If you’ve ever spent any time around other writers, you’re likely used to having their ideas of what a successful writer does, thrown in your face. (yes, this is what I do with my blog, BUT you’re here by choice!) Since you’ve come here of your own free will, I figured it’s time to throw a few of the DON’Ts at you. None of these tips are going to be easy. Many of the behaviors I’m going to ask you to avoid are long ingrained and well-practiced in our daily lives, but hopefully with a little attention and awareness to illuminate them, positive steps can be made to counter their hold on your writing.
Don’t Punish Yourself – So, you didn’t reach your word goal for the day/week/month? Your latest short story hasn’t garnered the attention you thought it deserves? These are NOT good reasons to punish yourself. Whether your methods of punishment are mental, emotional or physical, they all have one thing in common…They push us to feel hopeless, discouraged and almost always result in worse quality work. Instead of doling out punishments, give yourself positive rewards. Pat yourself on the back for accomplishing what you were able to, and take each step as a learning experience.
Don’t Write Like Your Favorites – Sure, everyone tells you that to be a good writer you have to read a lot. I don’t always agree with this, but I do practice it myself. To all you avid readers out there…STOP trying to be your favorite authors. Stop trying to be Hemingway. Stop trying to be Stephen King, Anne Rice or James Paterson, and for Pete’s sake, STOP TRYING TO BE J.K. Rowling. Nobody wants to buy a sub-par, not Harry Potter novel. I’m not saying your writing won’t be good, but if you even come close to emulating your favorite author, that is all you’ll actually be doing, emulating. It’s one thing to read the works of your favorite authors and those who have mastered the genres they work in, but as a writer, you should be working to develop YOUR OWN VOICE. Trying to sell me your story in Stephen King’s narrative voice will only serve to make you forgettable.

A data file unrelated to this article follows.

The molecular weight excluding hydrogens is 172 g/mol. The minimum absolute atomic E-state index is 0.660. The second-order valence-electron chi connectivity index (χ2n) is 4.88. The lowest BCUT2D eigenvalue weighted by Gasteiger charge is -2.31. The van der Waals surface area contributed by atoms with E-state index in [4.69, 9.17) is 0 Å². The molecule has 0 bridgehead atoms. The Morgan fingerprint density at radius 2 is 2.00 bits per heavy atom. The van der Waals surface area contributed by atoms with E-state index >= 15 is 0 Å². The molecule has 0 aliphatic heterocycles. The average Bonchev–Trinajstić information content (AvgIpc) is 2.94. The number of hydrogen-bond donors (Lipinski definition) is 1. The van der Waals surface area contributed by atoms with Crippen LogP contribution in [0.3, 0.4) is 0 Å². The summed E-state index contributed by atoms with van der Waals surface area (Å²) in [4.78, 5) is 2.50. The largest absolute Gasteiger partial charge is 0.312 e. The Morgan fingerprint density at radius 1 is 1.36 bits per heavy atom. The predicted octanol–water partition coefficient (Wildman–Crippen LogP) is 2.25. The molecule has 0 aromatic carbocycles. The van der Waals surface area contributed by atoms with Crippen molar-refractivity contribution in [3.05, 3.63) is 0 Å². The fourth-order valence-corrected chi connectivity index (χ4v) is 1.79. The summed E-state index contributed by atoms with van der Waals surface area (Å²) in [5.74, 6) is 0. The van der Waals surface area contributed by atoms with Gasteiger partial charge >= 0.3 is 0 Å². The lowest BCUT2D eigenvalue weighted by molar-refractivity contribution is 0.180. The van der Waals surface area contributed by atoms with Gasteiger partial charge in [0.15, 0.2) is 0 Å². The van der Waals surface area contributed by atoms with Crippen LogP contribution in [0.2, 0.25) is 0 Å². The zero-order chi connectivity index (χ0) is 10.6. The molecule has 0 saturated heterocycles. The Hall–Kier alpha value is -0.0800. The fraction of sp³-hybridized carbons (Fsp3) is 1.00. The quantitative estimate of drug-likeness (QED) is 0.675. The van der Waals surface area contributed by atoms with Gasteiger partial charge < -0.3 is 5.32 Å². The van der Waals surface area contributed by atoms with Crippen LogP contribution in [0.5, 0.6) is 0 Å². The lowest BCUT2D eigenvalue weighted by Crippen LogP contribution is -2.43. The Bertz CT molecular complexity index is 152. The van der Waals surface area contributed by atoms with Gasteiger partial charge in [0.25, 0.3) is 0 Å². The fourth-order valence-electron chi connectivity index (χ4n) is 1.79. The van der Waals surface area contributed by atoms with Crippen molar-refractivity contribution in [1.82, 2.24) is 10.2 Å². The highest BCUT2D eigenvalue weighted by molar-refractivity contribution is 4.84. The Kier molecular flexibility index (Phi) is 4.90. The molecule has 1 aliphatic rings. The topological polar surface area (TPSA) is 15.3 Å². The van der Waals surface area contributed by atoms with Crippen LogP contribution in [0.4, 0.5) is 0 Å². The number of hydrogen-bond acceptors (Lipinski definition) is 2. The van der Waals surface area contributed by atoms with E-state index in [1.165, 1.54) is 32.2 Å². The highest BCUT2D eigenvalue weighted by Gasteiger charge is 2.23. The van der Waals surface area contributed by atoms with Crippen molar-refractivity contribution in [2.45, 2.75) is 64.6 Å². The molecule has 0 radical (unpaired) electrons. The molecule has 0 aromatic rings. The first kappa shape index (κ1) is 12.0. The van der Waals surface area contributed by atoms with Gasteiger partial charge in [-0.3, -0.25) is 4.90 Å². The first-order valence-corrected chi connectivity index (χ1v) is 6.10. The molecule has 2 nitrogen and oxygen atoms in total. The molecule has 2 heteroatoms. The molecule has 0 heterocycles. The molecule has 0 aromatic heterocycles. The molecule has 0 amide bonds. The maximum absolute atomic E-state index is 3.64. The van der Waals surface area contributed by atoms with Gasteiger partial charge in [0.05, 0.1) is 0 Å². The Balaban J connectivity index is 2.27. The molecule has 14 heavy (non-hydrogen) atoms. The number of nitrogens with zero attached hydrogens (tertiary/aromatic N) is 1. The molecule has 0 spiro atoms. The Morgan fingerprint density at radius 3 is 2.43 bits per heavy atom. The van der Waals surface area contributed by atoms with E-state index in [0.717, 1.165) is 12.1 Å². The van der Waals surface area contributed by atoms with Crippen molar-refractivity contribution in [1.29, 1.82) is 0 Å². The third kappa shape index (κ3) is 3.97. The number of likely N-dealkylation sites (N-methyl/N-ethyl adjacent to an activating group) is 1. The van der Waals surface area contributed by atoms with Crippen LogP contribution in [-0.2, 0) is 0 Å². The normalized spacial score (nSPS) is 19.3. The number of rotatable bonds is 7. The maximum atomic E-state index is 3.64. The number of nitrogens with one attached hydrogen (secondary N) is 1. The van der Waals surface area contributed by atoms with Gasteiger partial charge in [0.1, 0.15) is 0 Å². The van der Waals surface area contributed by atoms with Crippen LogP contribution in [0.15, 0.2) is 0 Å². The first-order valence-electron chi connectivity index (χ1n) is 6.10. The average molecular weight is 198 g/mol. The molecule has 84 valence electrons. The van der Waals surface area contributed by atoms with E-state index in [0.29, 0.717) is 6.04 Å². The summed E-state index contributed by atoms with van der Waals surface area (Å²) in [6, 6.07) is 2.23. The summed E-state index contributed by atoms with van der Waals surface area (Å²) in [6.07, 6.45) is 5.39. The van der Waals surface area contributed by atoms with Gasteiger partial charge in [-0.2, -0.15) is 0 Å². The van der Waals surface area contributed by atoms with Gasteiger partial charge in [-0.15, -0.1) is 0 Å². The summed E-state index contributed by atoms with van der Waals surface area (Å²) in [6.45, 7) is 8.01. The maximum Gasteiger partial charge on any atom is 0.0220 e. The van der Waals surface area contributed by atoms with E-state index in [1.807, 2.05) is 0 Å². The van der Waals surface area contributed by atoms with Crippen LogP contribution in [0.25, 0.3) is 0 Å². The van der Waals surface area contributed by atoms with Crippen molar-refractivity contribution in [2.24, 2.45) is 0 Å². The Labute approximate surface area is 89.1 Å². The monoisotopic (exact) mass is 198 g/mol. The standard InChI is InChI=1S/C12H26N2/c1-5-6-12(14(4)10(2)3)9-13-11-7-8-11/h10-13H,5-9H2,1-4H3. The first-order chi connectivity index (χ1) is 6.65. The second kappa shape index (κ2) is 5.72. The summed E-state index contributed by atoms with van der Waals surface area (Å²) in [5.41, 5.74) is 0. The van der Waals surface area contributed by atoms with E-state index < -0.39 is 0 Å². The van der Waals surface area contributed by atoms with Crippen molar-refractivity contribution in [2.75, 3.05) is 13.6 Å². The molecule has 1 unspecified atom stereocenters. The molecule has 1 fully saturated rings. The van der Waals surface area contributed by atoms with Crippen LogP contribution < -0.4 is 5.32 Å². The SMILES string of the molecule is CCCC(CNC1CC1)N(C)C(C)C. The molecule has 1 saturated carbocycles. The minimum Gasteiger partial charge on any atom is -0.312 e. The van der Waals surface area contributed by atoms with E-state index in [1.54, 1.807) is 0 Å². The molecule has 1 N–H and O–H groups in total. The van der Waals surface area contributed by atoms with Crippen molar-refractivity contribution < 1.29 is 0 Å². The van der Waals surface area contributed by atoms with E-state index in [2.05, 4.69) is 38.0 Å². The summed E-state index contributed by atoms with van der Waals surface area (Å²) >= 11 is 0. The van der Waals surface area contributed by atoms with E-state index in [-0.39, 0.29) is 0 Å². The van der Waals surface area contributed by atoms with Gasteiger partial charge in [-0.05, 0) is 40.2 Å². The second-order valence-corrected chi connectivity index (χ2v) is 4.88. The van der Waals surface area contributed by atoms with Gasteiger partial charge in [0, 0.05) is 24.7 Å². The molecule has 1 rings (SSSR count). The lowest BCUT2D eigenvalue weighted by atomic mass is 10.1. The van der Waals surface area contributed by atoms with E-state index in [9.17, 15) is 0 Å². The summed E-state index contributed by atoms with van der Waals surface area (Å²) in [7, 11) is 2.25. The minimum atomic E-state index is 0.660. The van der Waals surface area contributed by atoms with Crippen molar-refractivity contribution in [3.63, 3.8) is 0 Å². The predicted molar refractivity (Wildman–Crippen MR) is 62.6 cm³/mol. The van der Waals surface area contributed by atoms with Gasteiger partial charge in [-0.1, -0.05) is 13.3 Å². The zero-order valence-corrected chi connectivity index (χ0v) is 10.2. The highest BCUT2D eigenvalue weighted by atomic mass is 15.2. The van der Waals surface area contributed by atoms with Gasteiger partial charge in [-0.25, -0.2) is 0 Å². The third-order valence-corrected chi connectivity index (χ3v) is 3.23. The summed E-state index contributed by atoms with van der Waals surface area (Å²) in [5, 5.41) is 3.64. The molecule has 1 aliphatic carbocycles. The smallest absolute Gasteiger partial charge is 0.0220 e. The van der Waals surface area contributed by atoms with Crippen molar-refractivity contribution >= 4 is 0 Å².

Don’t Get Mad At Criticism – I used to hate, so unbelievably passionately, any criticism made about something I’ve written. “Who the hell is this person to tell me that my protagonist isn’t motivated enough? I wrote it, he’s as motivated as I think he needs to be…” It wasn’t until I started getting involved in fiction workshops, that I realized how detrimental to your work, this anger and ignorance of criticism can be. To put it simply, in 99% of cases, you are NOT writing for you. Stories are written to be shared. If someone reading your story isn’t picking up what you’re putting down, something is wrong. Authors naturally have a tendency to get very close to their stories, and in so doing, lose sight of the fact that the reader is not privy to their thought processes, unless it’s on the page. Get excited for criticism. Always take a critique as a learning experience and grow from it. Adapt and work your stories into something greater if you feel the critics commentary is warranted. Join workshops, writing groups and share your draft work with others. BONUS TIP: Don’t immediately cripple your efforts to improve yourself as an author by looking at the previous tips and giving them the ol’ “easier said than done” routine. Actively pushing yourself to eliminate some of the behaviors that only serve to pull your creativity and motivation a step backwards, takes time, but is ALWAYS rewarding in the end. Set small goals, achieve them and write happier! Of course, like most advice, some of this is subjective. You should always do what you know works for you. If a little self-punishment gets you the results you’re looking for, that’s great.However, do yourself a favor and take the time to step back and look at your behaviors. You’d be surprised where you can tighten up your process and make a noticeable difference in the finished product. Write on Writers! Stay tuned for Part 2 with more Things Writers Shouldn’t Do.